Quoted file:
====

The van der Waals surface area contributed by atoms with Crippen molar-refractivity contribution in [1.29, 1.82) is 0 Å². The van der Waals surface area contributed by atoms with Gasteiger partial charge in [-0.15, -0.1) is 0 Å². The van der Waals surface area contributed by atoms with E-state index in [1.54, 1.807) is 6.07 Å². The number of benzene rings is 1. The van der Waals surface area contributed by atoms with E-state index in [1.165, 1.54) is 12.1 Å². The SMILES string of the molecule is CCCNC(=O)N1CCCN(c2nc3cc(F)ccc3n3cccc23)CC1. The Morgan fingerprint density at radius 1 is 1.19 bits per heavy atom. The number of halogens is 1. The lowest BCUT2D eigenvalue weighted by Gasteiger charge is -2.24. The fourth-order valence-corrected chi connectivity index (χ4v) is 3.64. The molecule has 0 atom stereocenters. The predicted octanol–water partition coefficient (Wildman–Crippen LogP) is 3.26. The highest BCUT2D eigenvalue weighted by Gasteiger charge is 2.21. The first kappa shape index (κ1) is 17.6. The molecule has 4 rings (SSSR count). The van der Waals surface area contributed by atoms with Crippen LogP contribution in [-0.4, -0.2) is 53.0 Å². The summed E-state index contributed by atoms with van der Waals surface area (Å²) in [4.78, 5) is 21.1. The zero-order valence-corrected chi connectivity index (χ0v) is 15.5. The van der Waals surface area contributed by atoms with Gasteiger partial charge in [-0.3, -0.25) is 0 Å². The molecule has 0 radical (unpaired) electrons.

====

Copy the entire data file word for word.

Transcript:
The van der Waals surface area contributed by atoms with Crippen molar-refractivity contribution in [1.29, 1.82) is 0 Å². The van der Waals surface area contributed by atoms with Gasteiger partial charge in [-0.15, -0.1) is 0 Å². The van der Waals surface area contributed by atoms with E-state index in [1.54, 1.807) is 6.07 Å². The number of benzene rings is 1. The van der Waals surface area contributed by atoms with E-state index in [1.165, 1.54) is 12.1 Å². The SMILES string of the molecule is CCCNC(=O)N1CCCN(c2nc3cc(F)ccc3n3cccc23)CC1. The Morgan fingerprint density at radius 1 is 1.19 bits per heavy atom. The number of halogens is 1. The lowest BCUT2D eigenvalue weighted by Gasteiger charge is -2.24. The fourth-order valence-corrected chi connectivity index (χ4v) is 3.64. The molecule has 0 atom stereocenters. The predicted octanol–water partition coefficient (Wildman–Crippen LogP) is 3.26. The highest BCUT2D eigenvalue weighted by Gasteiger charge is 2.21. The first kappa shape index (κ1) is 17.6. The molecule has 4 rings (SSSR count). The van der Waals surface area contributed by atoms with Crippen LogP contribution in [-0.4, -0.2) is 53.0 Å². The summed E-state index contributed by atoms with van der Waals surface area (Å²) in [4.78, 5) is 21.1. The zero-order valence-corrected chi connectivity index (χ0v) is 15.5. The van der Waals surface area contributed by atoms with Gasteiger partial charge in [-0.3, -0.25) is 0 Å². The molecule has 0 radical (unpaired) electrons.